our game yesterday, I felt bad when you yelled at the coach for not
putting me on the ice in the third period. It was a close game and he
wanted the best players out there. The coach is a pretty cool guy really,
and he doesn’t get any money or anything for coaching us.
know you were both pretty upset after we lost the game. You were surprised
when I started crying in the car on the way home. It wasn’t because of
when I got hurt in the second period, like I said. I just couldn’t help
love you both a lot, so I think I better quit hockey. It’s costing you a
lot of money, like you said, and you guys don’t seem to enjoy coming to
my games any more anyway. I can’t go back to house league, because all
of the guys would laugh. I hope you understand why I can’t play hockey
anymore. I think it’ll be the best thing for you guys.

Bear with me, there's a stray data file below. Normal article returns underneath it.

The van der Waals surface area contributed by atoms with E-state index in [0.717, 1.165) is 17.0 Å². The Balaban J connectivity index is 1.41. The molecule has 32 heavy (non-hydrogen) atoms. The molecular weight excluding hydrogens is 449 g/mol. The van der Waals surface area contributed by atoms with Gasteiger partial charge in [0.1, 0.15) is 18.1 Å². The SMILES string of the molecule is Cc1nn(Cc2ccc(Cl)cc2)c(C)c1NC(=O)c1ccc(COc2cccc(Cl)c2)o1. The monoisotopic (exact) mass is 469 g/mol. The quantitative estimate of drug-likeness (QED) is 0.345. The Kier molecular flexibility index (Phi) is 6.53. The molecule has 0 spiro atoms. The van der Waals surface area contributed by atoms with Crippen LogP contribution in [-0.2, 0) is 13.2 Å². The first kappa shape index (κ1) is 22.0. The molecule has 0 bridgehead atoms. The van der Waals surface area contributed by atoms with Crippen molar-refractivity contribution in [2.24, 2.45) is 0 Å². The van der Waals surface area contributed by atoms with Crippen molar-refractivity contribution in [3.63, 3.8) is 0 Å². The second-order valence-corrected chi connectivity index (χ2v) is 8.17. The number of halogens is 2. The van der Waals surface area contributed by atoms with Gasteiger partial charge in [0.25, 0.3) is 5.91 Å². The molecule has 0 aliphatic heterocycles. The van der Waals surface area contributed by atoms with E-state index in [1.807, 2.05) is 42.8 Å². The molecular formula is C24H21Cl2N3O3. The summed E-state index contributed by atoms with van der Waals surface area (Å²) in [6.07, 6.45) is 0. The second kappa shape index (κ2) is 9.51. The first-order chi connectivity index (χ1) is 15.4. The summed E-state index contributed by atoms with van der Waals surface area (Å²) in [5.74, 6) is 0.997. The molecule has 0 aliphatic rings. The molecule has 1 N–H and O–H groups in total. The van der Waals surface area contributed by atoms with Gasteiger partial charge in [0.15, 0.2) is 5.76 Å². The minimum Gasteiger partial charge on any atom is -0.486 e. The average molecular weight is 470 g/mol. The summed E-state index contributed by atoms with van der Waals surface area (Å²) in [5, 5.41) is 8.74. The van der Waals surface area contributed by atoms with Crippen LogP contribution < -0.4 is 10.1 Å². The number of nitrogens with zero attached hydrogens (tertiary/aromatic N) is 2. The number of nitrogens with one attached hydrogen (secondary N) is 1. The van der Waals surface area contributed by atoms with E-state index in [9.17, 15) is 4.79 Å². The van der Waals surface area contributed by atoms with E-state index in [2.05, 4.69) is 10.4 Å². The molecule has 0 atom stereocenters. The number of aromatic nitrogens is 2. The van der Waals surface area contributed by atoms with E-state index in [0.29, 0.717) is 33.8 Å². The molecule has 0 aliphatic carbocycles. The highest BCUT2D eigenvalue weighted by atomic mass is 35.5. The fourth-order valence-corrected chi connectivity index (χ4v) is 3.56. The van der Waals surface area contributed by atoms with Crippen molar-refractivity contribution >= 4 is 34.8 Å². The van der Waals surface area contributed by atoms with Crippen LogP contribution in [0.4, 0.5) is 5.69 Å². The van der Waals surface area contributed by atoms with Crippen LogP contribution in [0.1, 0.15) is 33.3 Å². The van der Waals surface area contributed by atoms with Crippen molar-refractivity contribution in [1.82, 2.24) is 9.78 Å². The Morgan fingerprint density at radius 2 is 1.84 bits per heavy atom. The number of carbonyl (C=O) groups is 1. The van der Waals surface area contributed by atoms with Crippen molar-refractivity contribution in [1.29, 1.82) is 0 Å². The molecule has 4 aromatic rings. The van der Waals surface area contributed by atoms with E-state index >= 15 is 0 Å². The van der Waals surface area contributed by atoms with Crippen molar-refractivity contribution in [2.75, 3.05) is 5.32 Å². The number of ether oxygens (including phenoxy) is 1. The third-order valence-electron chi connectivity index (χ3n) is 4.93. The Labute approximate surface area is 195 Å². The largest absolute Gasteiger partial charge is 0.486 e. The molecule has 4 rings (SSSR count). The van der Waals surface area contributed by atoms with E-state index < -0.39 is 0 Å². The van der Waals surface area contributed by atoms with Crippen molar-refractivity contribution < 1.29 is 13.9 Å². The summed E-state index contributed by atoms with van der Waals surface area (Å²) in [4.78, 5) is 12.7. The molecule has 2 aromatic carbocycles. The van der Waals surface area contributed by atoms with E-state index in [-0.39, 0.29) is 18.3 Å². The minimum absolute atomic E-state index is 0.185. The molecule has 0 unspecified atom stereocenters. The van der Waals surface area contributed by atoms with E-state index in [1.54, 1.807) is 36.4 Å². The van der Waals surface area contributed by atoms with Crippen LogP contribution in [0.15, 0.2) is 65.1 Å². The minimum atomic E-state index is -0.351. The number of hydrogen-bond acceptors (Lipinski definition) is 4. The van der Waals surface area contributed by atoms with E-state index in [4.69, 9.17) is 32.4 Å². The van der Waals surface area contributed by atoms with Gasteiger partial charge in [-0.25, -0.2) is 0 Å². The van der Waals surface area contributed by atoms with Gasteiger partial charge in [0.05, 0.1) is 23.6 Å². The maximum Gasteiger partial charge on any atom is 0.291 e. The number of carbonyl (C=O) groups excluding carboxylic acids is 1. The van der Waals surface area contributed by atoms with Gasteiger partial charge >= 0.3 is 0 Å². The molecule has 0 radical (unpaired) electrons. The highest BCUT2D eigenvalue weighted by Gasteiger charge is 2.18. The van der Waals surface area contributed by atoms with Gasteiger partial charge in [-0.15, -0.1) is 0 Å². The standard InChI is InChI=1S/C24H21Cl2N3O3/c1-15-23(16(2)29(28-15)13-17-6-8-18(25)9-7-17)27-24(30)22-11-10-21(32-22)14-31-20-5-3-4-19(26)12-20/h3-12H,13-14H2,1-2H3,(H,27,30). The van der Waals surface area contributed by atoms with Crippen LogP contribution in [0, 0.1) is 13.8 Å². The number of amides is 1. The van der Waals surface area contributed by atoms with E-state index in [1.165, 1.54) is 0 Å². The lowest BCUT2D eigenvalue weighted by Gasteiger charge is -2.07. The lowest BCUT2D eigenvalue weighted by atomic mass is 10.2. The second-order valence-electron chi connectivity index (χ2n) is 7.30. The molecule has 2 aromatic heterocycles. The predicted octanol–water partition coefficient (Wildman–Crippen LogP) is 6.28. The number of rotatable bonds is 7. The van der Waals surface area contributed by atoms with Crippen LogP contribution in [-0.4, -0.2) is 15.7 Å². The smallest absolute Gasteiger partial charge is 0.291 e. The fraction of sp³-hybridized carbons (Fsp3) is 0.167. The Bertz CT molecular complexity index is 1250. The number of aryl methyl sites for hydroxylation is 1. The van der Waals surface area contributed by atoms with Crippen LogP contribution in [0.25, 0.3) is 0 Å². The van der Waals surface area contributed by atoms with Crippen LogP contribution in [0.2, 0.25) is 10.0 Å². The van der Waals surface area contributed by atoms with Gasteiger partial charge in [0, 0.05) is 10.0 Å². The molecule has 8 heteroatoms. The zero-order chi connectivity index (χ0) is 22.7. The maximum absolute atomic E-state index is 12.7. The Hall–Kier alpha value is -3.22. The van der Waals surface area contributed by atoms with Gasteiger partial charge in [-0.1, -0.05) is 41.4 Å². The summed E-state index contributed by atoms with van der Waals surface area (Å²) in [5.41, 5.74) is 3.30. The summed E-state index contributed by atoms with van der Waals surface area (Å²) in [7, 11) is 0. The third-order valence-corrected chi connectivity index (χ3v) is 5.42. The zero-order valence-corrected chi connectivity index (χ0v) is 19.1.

THE NEGATIVE INFLUENCE OF PARENTS ON THE GAME
one is going to dispute the right of parents to be in the stands. Neither
is anyone going to try to convince me that parents do not have a right to
provide input into the hockey program in which their child is registered.
To say that parents should mind their own business and stop interfering
with the coach is like saying that parents should stay refrain from
interfering in the education of their child. However, that being said, one
of the biggest challenges facing minor hockey today deals with how to
reduce or eliminate the negative influence that parents can have on the
can exert a negative influence in a number of key areas.
example, when one or more parents begin yelling at the referee, it becomes
infectious. We all know how easy it is to catch a virus. It only takes one
person with a virus to spread it to everyone in the room. Some are more
contagious than others. Yelling at referees seems to be the most
contagious thing there is in hockey.